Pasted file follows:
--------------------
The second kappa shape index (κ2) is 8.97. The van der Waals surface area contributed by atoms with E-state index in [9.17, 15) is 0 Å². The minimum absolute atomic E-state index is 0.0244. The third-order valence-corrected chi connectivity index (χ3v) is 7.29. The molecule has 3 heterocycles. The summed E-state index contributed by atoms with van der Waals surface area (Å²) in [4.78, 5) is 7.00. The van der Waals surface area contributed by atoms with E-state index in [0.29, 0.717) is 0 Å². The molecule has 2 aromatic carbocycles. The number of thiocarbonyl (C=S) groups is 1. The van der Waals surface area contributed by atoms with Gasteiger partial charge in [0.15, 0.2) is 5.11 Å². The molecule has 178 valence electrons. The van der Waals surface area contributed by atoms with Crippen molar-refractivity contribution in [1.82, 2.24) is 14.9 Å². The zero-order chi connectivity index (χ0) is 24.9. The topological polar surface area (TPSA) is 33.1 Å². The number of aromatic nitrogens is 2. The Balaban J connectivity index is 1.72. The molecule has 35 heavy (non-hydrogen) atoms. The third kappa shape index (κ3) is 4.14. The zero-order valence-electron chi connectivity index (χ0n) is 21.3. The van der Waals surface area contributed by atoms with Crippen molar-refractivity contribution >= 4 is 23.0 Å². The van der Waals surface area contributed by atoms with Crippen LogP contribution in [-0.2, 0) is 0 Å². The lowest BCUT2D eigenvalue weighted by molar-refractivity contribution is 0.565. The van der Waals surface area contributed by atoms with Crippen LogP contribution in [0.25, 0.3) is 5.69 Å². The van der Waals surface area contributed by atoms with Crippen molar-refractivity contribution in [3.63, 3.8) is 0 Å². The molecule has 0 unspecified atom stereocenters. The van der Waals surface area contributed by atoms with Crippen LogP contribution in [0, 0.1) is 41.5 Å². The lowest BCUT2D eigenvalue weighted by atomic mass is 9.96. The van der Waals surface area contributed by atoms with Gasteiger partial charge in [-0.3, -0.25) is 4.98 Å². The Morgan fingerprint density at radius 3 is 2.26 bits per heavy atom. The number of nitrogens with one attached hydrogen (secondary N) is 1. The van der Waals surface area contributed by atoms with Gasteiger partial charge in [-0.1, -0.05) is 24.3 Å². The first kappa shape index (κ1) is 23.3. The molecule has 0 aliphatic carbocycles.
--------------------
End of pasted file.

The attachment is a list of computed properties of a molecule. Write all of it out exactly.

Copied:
The second kappa shape index (κ2) is 8.97. The van der Waals surface area contributed by atoms with E-state index in [9.17, 15) is 0 Å². The minimum absolute atomic E-state index is 0.0244. The third-order valence-corrected chi connectivity index (χ3v) is 7.29. The molecule has 3 heterocycles. The summed E-state index contributed by atoms with van der Waals surface area (Å²) in [4.78, 5) is 7.00. The van der Waals surface area contributed by atoms with E-state index in [0.29, 0.717) is 0 Å². The molecule has 2 aromatic carbocycles. The number of thiocarbonyl (C=S) groups is 1. The van der Waals surface area contributed by atoms with Gasteiger partial charge in [0.15, 0.2) is 5.11 Å². The molecule has 178 valence electrons. The van der Waals surface area contributed by atoms with Crippen molar-refractivity contribution in [1.82, 2.24) is 14.9 Å². The zero-order chi connectivity index (χ0) is 24.9. The topological polar surface area (TPSA) is 33.1 Å². The number of aromatic nitrogens is 2. The Balaban J connectivity index is 1.72. The molecule has 35 heavy (non-hydrogen) atoms. The third kappa shape index (κ3) is 4.14. The zero-order valence-electron chi connectivity index (χ0n) is 21.3. The van der Waals surface area contributed by atoms with Crippen molar-refractivity contribution >= 4 is 23.0 Å². The van der Waals surface area contributed by atoms with Crippen LogP contribution in [-0.2, 0) is 0 Å². The lowest BCUT2D eigenvalue weighted by molar-refractivity contribution is 0.565. The van der Waals surface area contributed by atoms with Crippen LogP contribution in [0.25, 0.3) is 5.69 Å². The van der Waals surface area contributed by atoms with Crippen molar-refractivity contribution in [3.63, 3.8) is 0 Å². The molecule has 0 unspecified atom stereocenters. The van der Waals surface area contributed by atoms with Crippen LogP contribution in [0, 0.1) is 41.5 Å². The lowest BCUT2D eigenvalue weighted by atomic mass is 9.96. The van der Waals surface area contributed by atoms with Gasteiger partial charge in [-0.3, -0.25) is 4.98 Å². The Morgan fingerprint density at radius 3 is 2.26 bits per heavy atom. The number of nitrogens with one attached hydrogen (secondary N) is 1. The van der Waals surface area contributed by atoms with Gasteiger partial charge in [-0.1, -0.05) is 24.3 Å². The first kappa shape index (κ1) is 23.3. The molecule has 0 aliphatic carbocycles.